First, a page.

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propazine (Milocep, Milogard) Herbicide Profile 12/88

EPA Pesticide Fact Sheet
Name of Chemical:  Propazine
Reason for Issuance:  Registration Standard
Date Issued:        December 20, 1988
Fact Sheet Number:  189
                1. DESCRIPTION OF CHEMICAL
- Generic Name:  2-chloro-4,6-bis(isopropylamino)-s-triazine
- Common Name :  Propazine
- Trade Name  :  Milogard, Gesamil, Milo-Pro, Pramitol, Prozinex
- OPP Chemical Code:  080808
- Chemical Abstracts Service (CAS) Number:  139-40-2
- Year of Initial Registration:  1974
- Pesticide Type:  Herbicide
- Chemical Family:  S-Triazine
- U.S. and Foreign Producers:  Ciba-Geigy, Drexel, Makhteshim-Agan,
  Griffin Corp., I.Pi.Ci.
Application Sites:  Propazine is registered for use on the terrestrial
   food crop sorghum and for noncrop areas.
Percent of Pesticide Applied:  99+% of propazine is used on sorghum.
Types and Methods of Application:  Propazine is used as a selective
   preemergent herbicide to control broadleaf and grass weeds.
   Propazine is applied as a spray, at the time of planting, prior to
   planting or immediately following planting by ground or aerial
Application Rates:  Propazine is applied generally from 1 to 2 pounds
   active ingredient per acre; however, as much as 3.2 pounds active
   ingredient per acre may be used on certain fine textured or highly
   organic soils for sorghum and from 1.6 to 13.3 pounds per acre for
   non-crop areas.
Types of Formulations:  Wettable powders (90 to 26.67% active
   ingredient); flowable concentrates (44.5 to 18.7% active ingredient);
   soluble concentrates (43% active ingredient)
Usual Carrier:  Water.  Agitation in the spray tank is necessary to keep
   the chemical in suspension.
                   3.  SCIENCE FINDINGS
Summary Science Statement:
Propazine has low acute oral toxicity and is classified in Toxicity
   Category III*. Propazine is not considered to be teratogenic in rats.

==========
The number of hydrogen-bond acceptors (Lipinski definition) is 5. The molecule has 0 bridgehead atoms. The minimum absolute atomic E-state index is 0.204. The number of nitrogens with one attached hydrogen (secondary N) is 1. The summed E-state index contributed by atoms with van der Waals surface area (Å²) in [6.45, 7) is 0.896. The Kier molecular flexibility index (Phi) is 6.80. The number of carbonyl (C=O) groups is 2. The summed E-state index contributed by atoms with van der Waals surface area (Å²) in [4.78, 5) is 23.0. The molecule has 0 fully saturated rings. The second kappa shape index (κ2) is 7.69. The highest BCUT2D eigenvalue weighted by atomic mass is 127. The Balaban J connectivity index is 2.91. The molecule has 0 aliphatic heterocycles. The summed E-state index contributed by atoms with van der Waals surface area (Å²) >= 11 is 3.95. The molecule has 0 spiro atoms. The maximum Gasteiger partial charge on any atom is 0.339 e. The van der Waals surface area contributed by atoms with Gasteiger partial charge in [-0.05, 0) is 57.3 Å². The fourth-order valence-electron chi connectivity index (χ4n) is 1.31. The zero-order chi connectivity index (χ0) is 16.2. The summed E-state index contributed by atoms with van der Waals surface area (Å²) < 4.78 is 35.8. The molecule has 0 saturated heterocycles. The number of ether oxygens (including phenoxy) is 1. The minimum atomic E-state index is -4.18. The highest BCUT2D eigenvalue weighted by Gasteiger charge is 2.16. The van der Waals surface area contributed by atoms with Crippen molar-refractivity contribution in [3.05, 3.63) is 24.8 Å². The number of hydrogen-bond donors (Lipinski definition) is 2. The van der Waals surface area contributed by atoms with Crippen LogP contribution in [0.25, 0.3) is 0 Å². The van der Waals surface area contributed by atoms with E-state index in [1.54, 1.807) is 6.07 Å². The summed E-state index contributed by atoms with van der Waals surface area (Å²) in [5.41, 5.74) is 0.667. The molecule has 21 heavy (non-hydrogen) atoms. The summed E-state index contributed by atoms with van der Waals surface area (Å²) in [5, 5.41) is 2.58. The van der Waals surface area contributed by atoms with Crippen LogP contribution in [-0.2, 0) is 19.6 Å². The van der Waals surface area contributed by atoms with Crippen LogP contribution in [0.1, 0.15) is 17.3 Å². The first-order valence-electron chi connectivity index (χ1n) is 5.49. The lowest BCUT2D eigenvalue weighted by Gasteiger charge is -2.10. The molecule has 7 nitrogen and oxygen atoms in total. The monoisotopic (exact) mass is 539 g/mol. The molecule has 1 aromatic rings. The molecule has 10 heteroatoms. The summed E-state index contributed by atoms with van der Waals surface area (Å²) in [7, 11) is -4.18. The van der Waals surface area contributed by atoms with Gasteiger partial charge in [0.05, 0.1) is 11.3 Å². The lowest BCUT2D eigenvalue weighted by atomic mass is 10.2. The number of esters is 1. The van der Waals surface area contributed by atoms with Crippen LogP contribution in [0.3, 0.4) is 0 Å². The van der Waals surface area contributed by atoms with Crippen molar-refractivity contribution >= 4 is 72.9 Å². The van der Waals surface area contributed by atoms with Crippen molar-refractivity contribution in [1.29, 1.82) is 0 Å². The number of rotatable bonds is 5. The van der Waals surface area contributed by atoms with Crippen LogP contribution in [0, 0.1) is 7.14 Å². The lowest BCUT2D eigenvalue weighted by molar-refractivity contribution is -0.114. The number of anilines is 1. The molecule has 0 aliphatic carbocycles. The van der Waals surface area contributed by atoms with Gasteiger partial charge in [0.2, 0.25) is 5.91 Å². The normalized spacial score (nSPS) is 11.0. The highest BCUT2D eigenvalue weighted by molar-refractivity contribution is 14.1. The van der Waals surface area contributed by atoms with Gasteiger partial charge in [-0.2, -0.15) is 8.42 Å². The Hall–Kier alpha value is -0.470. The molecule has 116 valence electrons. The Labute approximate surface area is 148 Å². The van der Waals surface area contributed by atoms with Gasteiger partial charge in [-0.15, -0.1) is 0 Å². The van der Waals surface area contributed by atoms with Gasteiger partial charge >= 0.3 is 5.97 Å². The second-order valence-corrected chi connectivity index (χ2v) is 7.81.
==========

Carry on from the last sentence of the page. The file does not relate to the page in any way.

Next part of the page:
Propazine did not induce tumors in mice but an increased incidence of
   mammary gland tumors was observed in female rats.  Based on the rat
   study, the Agency has classified propazine at a Group C oncogen
   (potential human carcinogen) but has concluded that quantitative risk
   assessment is not warranted because tumors in the rat study occurred
   in only one sex, were mostly benign and were significantly increased
   only at the highest dose tested.
Propazine can be characterized as slightly toxic to cold- water fish and
   practically nontoxic to waterfowl.  It will not pose a hazard to
   endangered plant or wildlife species. Propazine does have the
   potential to contaminate groundwater.
Chemical Characteristics:
- Physical State:  Solid
- Color:  Colorless, white
- Odor:  Odorless
- Melting Point:  212-214  degrees C
- Density:  1.16 + 0.002 g/cm3 at 20 degrees C
- Solubility:  8.6 ppm; water 20-22 degrees C
- Vapor Pressure:  2.9 x 10-3 mmHg at 20 degrees C
- Stability:  Minimum of 3 years at room temperature
Toxicology Characteristics:
- Acute Toxicity:
  - Acute Oral--Rat: > 5 g/kg (Toxicity Category IV)
  - Acute Dermal--Rabbit: > 2 g/kg (Toxicity Category III)
  - Acute Inhalation--Rat: > 2.1 mg/L/4 hr (Toxicity Category III)
  - Primary Eye Irritation--Rabbit: No corneal opacity at 24 hours
    (Toxicity Category III)
  - Primary Skin Irritation--Rabbit:  Score of 3.9/8.0 with erythema,
    eschar, and edema with improvement within 72 hours (Toxicity
    Category III)
- Subchronic Toxicological Results:  No acceptable studies are
  available.  However, because an acceptable chronic rat study is
  available and a nonrodent chronic study is required, subchronic
  studies are not required.
* Refer to 40 CFR 156.10 for a discussion of the toxicity categories.